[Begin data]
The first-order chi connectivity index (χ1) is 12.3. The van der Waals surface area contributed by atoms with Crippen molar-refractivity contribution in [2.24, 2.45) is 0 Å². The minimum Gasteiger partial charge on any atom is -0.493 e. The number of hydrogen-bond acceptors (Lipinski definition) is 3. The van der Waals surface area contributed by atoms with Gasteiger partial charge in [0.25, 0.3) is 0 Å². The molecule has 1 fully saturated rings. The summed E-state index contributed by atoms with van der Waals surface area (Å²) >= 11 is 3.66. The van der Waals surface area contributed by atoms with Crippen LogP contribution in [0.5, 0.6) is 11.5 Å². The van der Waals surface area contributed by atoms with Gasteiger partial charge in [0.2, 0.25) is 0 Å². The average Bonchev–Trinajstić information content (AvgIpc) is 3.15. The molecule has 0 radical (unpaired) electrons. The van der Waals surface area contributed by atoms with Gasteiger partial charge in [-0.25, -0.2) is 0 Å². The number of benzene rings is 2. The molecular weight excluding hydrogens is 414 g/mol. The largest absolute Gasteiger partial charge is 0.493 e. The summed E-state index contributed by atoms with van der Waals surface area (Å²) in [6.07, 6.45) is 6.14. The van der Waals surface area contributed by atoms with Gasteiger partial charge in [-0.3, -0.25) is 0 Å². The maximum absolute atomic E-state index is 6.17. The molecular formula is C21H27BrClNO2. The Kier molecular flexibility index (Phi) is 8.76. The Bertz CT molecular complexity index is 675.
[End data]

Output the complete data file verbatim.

The first-order chi connectivity index (χ1) is 12.3. The van der Waals surface area contributed by atoms with Crippen molar-refractivity contribution in [2.24, 2.45) is 0 Å². The minimum Gasteiger partial charge on any atom is -0.493 e. The number of hydrogen-bond acceptors (Lipinski definition) is 3. The van der Waals surface area contributed by atoms with Gasteiger partial charge in [0.25, 0.3) is 0 Å². The molecule has 1 fully saturated rings. The summed E-state index contributed by atoms with van der Waals surface area (Å²) >= 11 is 3.66. The van der Waals surface area contributed by atoms with Crippen LogP contribution in [0.5, 0.6) is 11.5 Å². The van der Waals surface area contributed by atoms with Gasteiger partial charge in [0.2, 0.25) is 0 Å². The average Bonchev–Trinajstić information content (AvgIpc) is 3.15. The molecule has 0 radical (unpaired) electrons. The van der Waals surface area contributed by atoms with Gasteiger partial charge in [-0.25, -0.2) is 0 Å². The number of benzene rings is 2. The molecular weight excluding hydrogens is 414 g/mol. The largest absolute Gasteiger partial charge is 0.493 e. The summed E-state index contributed by atoms with van der Waals surface area (Å²) in [6.07, 6.45) is 6.14. The van der Waals surface area contributed by atoms with Gasteiger partial charge in [-0.3, -0.25) is 0 Å². The maximum absolute atomic E-state index is 6.17. The molecular formula is C21H27BrClNO2. The Kier molecular flexibility index (Phi) is 8.76. The Bertz CT molecular complexity index is 675.